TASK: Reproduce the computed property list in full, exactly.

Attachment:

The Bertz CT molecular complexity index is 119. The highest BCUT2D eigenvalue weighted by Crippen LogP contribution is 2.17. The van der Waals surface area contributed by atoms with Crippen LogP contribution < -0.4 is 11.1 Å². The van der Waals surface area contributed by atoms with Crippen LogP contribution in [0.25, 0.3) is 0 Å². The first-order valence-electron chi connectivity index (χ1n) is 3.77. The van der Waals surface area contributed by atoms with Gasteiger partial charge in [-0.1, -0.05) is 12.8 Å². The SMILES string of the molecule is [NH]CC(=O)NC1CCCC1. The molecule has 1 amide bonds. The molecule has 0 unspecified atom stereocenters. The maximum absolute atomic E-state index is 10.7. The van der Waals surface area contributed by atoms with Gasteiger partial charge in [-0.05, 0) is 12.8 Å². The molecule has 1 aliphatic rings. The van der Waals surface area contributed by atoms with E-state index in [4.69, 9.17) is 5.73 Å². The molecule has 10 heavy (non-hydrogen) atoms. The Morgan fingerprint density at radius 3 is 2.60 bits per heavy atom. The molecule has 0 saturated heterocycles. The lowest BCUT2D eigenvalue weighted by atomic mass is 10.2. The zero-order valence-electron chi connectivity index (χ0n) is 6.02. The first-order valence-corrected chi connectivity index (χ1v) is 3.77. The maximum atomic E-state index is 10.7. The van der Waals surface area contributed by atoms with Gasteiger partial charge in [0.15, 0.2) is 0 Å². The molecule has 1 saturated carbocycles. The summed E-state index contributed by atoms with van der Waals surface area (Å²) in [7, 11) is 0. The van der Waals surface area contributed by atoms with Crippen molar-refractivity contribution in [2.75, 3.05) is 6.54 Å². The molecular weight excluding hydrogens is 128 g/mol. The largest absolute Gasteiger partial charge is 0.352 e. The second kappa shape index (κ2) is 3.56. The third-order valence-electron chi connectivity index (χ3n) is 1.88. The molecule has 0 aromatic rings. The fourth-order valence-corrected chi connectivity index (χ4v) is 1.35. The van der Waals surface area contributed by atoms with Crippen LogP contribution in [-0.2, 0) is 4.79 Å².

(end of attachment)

The Bertz CT molecular complexity index is 119. The highest BCUT2D eigenvalue weighted by Crippen LogP contribution is 2.17. The van der Waals surface area contributed by atoms with Crippen LogP contribution < -0.4 is 11.1 Å². The van der Waals surface area contributed by atoms with Crippen LogP contribution in [0.25, 0.3) is 0 Å². The first-order valence-electron chi connectivity index (χ1n) is 3.77. The van der Waals surface area contributed by atoms with Gasteiger partial charge in [-0.1, -0.05) is 12.8 Å². The SMILES string of the molecule is [NH]CC(=O)NC1CCCC1. The molecule has 1 amide bonds. The molecule has 0 unspecified atom stereocenters. The maximum absolute atomic E-state index is 10.7. The van der Waals surface area contributed by atoms with Gasteiger partial charge in [-0.05, 0) is 12.8 Å². The molecule has 1 aliphatic rings. The van der Waals surface area contributed by atoms with E-state index in [4.69, 9.17) is 5.73 Å². The molecule has 10 heavy (non-hydrogen) atoms. The Morgan fingerprint density at radius 3 is 2.60 bits per heavy atom. The molecule has 0 saturated heterocycles. The lowest BCUT2D eigenvalue weighted by atomic mass is 10.2. The zero-order valence-electron chi connectivity index (χ0n) is 6.02. The first-order valence-corrected chi connectivity index (χ1v) is 3.77. The maximum atomic E-state index is 10.7. The van der Waals surface area contributed by atoms with Gasteiger partial charge in [0.15, 0.2) is 0 Å². The molecule has 1 saturated carbocycles. The summed E-state index contributed by atoms with van der Waals surface area (Å²) in [7, 11) is 0. The van der Waals surface area contributed by atoms with Crippen molar-refractivity contribution in [2.75, 3.05) is 6.54 Å². The molecular weight excluding hydrogens is 128 g/mol. The largest absolute Gasteiger partial charge is 0.352 e. The second kappa shape index (κ2) is 3.56. The third-order valence-electron chi connectivity index (χ3n) is 1.88. The molecule has 0 aromatic rings. The fourth-order valence-corrected chi connectivity index (χ4v) is 1.35. The van der Waals surface area contributed by atoms with Crippen LogP contribution in [-0.2, 0) is 4.79 Å².